Story URL: http://news.medill.northwestern.edu/chicago/news.aspx?id=154309
Story Retrieval Date: 6/20/2013 6:06:00 AM CST
Four years ago, Irvin Cernauskas and Shelly Herman – MBAs from MIT who opted out of corporate careers – started Fresh Picks to distribute organic and local food to households in Chicago.
“I was a board member for some nonprofits in Chicago through which I met farmers and saw the real lack of infrastructure to get products to local markets,” Cernauskas said. “Nonprofits can do a great job as catalysts, but to be sustainable we need a business to get food into people’s kitchens.”
Fresh Picks offers year-round drop-off service of fresh produce, dairy/eggs, meat/fish and baked goods.
And business has been booming.
Fresh Picks grew by 40 percent in 2009, has built a roster of a few thousand clients and employs artists and musicians to help with running the warehouse, which translates into playing personal playlists and hanging employee art on the cinderblock walls.
Fresh Picks customers range in age, income, neighborhood, gender, and family structure.
“It has changed my life,” said Kitty Hopper, a self-employed Chicago resident who subscribes to weekly deliveries of fruits and vegetables for herself. “I feel better; it has opened me up to try new things, and it is so convenient.”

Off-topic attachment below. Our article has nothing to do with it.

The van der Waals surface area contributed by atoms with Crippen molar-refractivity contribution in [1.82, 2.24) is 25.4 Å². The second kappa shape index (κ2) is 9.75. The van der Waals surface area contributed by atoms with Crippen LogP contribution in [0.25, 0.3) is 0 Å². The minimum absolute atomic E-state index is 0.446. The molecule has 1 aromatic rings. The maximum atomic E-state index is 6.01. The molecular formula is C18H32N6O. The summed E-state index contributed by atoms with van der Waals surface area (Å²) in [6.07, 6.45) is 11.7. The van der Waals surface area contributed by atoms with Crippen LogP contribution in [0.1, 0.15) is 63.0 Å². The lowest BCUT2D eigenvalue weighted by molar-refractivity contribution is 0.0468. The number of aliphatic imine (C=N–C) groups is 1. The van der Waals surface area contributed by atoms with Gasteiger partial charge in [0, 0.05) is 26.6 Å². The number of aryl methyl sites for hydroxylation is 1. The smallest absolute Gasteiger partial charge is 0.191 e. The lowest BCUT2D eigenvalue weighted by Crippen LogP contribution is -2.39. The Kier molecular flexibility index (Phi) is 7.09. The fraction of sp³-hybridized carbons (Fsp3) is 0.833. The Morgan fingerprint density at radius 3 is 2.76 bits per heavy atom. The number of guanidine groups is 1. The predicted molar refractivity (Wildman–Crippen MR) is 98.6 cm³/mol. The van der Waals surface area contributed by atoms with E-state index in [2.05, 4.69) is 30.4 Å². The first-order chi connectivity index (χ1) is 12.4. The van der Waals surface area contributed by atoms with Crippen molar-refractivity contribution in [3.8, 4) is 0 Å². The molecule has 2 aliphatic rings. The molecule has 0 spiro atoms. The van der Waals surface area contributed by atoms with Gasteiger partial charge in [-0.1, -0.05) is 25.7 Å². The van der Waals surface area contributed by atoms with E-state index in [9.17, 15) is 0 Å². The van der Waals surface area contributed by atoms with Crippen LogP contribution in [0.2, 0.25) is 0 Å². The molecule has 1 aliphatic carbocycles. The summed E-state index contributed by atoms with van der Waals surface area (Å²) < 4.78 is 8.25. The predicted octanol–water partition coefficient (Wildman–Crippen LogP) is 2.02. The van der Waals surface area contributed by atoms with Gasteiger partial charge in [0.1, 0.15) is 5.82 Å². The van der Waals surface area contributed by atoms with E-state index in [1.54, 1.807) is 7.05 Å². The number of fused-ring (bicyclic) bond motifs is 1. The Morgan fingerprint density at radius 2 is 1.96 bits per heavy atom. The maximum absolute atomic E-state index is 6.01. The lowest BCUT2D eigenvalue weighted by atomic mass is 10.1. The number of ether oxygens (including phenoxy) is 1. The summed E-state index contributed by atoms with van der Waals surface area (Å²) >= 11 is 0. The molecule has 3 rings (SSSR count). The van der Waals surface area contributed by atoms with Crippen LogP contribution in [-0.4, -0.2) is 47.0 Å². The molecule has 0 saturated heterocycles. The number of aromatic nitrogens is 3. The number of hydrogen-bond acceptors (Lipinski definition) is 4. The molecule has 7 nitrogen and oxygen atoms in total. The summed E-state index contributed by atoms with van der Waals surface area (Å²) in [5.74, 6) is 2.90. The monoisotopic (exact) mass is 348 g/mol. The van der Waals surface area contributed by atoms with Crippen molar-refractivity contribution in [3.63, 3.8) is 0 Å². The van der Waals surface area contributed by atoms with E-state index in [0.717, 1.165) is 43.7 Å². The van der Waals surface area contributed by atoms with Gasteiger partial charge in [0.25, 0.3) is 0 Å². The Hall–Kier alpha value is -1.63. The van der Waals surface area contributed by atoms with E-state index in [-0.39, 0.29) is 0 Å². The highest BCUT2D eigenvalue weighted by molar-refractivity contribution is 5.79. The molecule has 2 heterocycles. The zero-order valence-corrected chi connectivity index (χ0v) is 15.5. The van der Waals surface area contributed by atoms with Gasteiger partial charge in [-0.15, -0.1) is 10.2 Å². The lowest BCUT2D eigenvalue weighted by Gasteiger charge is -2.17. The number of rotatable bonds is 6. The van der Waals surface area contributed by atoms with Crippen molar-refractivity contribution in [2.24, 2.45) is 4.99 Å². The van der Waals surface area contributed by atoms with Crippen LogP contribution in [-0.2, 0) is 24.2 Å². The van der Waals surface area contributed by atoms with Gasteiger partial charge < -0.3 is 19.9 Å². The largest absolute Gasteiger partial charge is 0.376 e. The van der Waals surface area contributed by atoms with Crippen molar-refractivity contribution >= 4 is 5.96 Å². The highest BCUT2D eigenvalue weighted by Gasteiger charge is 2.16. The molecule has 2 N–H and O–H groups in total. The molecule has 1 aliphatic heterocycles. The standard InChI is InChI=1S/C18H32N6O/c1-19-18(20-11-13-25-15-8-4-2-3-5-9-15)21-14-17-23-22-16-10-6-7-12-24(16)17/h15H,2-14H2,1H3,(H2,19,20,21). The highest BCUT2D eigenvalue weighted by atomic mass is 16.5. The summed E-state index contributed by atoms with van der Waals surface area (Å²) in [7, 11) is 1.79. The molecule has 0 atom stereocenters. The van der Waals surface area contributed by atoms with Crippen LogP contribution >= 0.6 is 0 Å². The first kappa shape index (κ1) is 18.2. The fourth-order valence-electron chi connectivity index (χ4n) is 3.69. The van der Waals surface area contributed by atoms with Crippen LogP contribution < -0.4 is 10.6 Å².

For Lisa Conley, mother of three, the service represents a way to support Illinois farmers and to eat healthier.
“It has also exposed me to a host of different vegetables,” Conley said. “They focus on ‘try the celery root’ or ‘try the kale’ to promote vegetables in season. And because I have the veggies, I tend to cook more often.”
Hopper, Conley and a growing number of Americans are increasingly making values-based decisions as opposed to focusing solely on getting the best bang for their buck when purchasing food, leading to significant growth in organic products across the country.
A market research firm that tracks consumer behavior refers to these kinds of individuals as lifestyle consumers and estimates that nearly 41 million adults in the U.S. fall under this classification.
“Because we’ve had a global food system, local infrastructure has fallen down,” Cernauskas said. “Part of the reason we started Fresh Picks was to encourage local production by letting farmers know there was a way to sell it. They’re not going to grow it unless they know they can sell it.”